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Fewer, not more, barriers needed to operate TVRs

Aloha Kauai residents,

I’m not sure you had a chance to watch coverage of the council meeting held on Dec. 4 or aware of the proposed bill that was placed on the agenda for this week just prior to the Thanksgiving holiday.

Communication (11/22/2019) from Councilmembers Luke Evslin and Councilmember Mason Chock, transmitting for council consideration, “A Bill For An Ordinance Amending Chapter 5A, Kauai County Code 1987, As Amended, Relating To Real Property Taxes. (See Proposed Draft Bill (No. 2767)) C 2019-257.”

This bill now targets Kauai residents running small legal TVR businesses islandwide. As you know, I am not alone when I tell you my family roots date back to Kauai since 1880 and our beachfront home is a place of annual family gatherings. The family has deep roots to the island and specifically the North Shore.

These gatherings bring our family together from Oahu, Maui and the Big island. The keiki oftentimes are asking of the stories working in the sugarcane fields and life of rural Kauai. My wife families has ties to both sides and former taro farmers in Hanalei.

The increase in property taxes if this bill is approved will increase our property taxes by 300% a year. I can share that with the flood we were out of business for nearly 18 months, paid our property taxes while we had no revenues and paid the TVR fee renewals for two years while out of business.

Contrary to what most may think, oftentimes we are the frontline to defend Kauai when the county can’t put a realistic time table on road repairs or now educating guest on the new procedures to make reservations on the north shore beaches. The recovery has been slow and now must discount heavily to maintain the property.

I have heard both Mason and Luke call for more locals to own these vacation rentals. If this bill becomes law it will make it even harder for other Kauai families to own a legal vacation rental on Kauai that creates 3-4 jobs a month for other family members.

Luke and Mason, you’re out of touch with reality as Kauai families should be able to have less barriers to run a legal TVR business without being placed in the targeted pool of outsiders from the mainland. With the escalating cost of real estate, it may be the bridge to allow young Kauai families to own a condo moving forward.

No longer will the young Kauai families have a path to success. Families on Kauai should not be destined to work in fast food or be hotel workers when they should be dreaming of being their own boss and owning the asset. Don’t kill entrepreneurs; embrace it and elevate the community as a whole.

As the historians know, Kauai residents had two tracks to follow after 1945, work in the sugarcane fields or be a hotel maid. The Nakamoto family and Yasuoka families decided on the third track and relocated to Oahu for work then California. After Robin’s father passed in 1988 Robin became the pigeon who returned to her family roots on Kauai in 1996 where she had that burning desire to share her culture with her young Keiki and purchased her first condo used as a part-time vacation rental.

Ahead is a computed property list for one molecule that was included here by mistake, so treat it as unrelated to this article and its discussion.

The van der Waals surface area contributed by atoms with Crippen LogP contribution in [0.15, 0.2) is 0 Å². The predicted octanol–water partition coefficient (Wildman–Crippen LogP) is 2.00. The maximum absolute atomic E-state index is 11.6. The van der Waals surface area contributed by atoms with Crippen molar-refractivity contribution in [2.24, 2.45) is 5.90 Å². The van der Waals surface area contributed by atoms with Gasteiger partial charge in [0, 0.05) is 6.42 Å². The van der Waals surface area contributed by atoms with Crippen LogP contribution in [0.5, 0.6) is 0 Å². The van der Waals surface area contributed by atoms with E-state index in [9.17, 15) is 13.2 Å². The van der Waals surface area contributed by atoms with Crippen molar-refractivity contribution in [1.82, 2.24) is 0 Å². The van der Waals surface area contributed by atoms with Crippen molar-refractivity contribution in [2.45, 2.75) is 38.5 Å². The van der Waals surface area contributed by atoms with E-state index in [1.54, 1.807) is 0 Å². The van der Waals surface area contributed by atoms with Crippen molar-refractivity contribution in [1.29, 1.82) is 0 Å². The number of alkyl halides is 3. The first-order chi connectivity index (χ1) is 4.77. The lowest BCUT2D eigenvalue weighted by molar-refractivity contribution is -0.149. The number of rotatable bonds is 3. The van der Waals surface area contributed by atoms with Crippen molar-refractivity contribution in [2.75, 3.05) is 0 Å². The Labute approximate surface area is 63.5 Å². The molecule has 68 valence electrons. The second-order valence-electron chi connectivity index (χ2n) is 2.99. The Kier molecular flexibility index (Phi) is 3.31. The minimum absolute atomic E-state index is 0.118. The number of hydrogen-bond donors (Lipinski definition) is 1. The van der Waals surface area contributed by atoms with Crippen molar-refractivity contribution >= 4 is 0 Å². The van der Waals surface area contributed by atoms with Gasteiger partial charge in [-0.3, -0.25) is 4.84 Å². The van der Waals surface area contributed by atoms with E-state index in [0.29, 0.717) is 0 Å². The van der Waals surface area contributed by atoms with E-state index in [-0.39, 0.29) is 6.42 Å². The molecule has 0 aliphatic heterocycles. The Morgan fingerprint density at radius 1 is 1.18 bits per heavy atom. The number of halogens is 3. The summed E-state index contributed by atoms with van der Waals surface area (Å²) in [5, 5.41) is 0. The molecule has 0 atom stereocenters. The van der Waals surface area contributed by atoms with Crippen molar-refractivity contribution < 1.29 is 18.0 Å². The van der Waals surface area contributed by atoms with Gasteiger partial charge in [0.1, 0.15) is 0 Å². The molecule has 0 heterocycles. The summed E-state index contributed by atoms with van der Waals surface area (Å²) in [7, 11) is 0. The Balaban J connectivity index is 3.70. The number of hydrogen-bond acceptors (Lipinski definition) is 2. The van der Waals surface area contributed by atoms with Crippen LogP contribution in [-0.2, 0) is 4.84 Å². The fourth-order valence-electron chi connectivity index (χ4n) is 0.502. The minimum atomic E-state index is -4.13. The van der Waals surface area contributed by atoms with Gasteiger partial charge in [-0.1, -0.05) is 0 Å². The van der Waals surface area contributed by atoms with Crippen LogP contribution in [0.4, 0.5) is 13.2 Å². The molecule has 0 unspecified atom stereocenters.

This bill will hurt many families on Kauai and will impact more than just the 218 registered Kauai residents who operate, and will place a obstacle that will prohibit other residents from someday owning their own small business.

Luke and Mason have failed to realize this is penalizing families who wish to trade their homes for vacations off the island, expand their knowledge of the world and share the aloha with others in countries.

The acknowledgment discussed that penalizing families who even trade their homes should be converted to the highest taxes paid those of hotels is absurd. This is an elitist bill that supports big business and makes it harder for Kauai citizens to enjoy a lifestyle desired by many.

Regardless, if you rent your house out part time or trade your house for a vacation off the rock, the county should not be placing these barriers on residents of Kauai.

This bill, if passed, will eliminate many but will be replaced by outsiders. What is not being discussed is Kauai will continue to attract Wall Street investors that will buy these distressed properties for a fraction of true value and will continue to operate these homes. The revenues gained that was discussed is very minimal especially in light of the news this week Kauai was being gifted $9 million from the feds.

Luke and Mason, your actions have consequences with Kauai voters and targeting the citizens of Kauai crosses the line as it relates to Kauai residents just trying to get ahead on an island with very limited opportunities to get out of poverty.

I hope you would reconsider your proposed bill and table it for at least the next election and run on this issue if you’re so passionate about driving away local families that may need to use a TVR to buy their first house or their first investment to make their lives better that can only be attained by buying real estate with little or no money down.

More legal TVRs are coming. It’s just a matter of who going to run them, local families or outsiders that come once a year.


Robin Nakamoto-Yasuoka is a resident of Kauai
Source: The Garden Island

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